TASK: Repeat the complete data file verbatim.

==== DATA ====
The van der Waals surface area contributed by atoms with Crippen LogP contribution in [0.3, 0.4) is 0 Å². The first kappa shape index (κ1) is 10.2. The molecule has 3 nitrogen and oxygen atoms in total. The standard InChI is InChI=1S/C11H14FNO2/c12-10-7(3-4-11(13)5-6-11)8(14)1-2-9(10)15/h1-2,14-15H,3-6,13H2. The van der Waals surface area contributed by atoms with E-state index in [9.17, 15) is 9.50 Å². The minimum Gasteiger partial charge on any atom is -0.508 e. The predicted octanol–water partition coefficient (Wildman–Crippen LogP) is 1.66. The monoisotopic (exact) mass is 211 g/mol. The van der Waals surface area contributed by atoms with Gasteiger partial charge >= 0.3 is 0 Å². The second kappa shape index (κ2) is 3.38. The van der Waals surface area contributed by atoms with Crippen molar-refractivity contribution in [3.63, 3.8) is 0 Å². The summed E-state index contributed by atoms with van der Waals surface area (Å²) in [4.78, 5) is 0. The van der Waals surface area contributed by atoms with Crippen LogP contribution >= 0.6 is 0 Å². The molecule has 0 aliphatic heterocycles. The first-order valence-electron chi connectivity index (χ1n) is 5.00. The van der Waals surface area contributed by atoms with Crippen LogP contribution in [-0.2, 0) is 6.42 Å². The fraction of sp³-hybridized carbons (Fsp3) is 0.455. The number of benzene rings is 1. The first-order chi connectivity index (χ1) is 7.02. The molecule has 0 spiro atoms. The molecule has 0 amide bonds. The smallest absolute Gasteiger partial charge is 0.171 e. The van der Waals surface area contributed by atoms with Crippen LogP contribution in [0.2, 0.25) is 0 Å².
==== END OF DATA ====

The van der Waals surface area contributed by atoms with Crippen LogP contribution in [0.3, 0.4) is 0 Å². The first kappa shape index (κ1) is 10.2. The molecule has 3 nitrogen and oxygen atoms in total. The standard InChI is InChI=1S/C11H14FNO2/c12-10-7(3-4-11(13)5-6-11)8(14)1-2-9(10)15/h1-2,14-15H,3-6,13H2. The van der Waals surface area contributed by atoms with E-state index in [9.17, 15) is 9.50 Å². The minimum Gasteiger partial charge on any atom is -0.508 e. The predicted octanol–water partition coefficient (Wildman–Crippen LogP) is 1.66. The monoisotopic (exact) mass is 211 g/mol. The van der Waals surface area contributed by atoms with Gasteiger partial charge >= 0.3 is 0 Å². The second kappa shape index (κ2) is 3.38. The van der Waals surface area contributed by atoms with Crippen molar-refractivity contribution in [3.63, 3.8) is 0 Å². The summed E-state index contributed by atoms with van der Waals surface area (Å²) in [4.78, 5) is 0. The van der Waals surface area contributed by atoms with Crippen LogP contribution >= 0.6 is 0 Å². The molecule has 0 aliphatic heterocycles. The first-order valence-electron chi connectivity index (χ1n) is 5.00. The van der Waals surface area contributed by atoms with Crippen LogP contribution in [-0.2, 0) is 6.42 Å². The fraction of sp³-hybridized carbons (Fsp3) is 0.455. The number of benzene rings is 1. The first-order chi connectivity index (χ1) is 7.02. The molecule has 0 spiro atoms. The molecule has 0 amide bonds. The smallest absolute Gasteiger partial charge is 0.171 e. The van der Waals surface area contributed by atoms with Crippen LogP contribution in [0.2, 0.25) is 0 Å².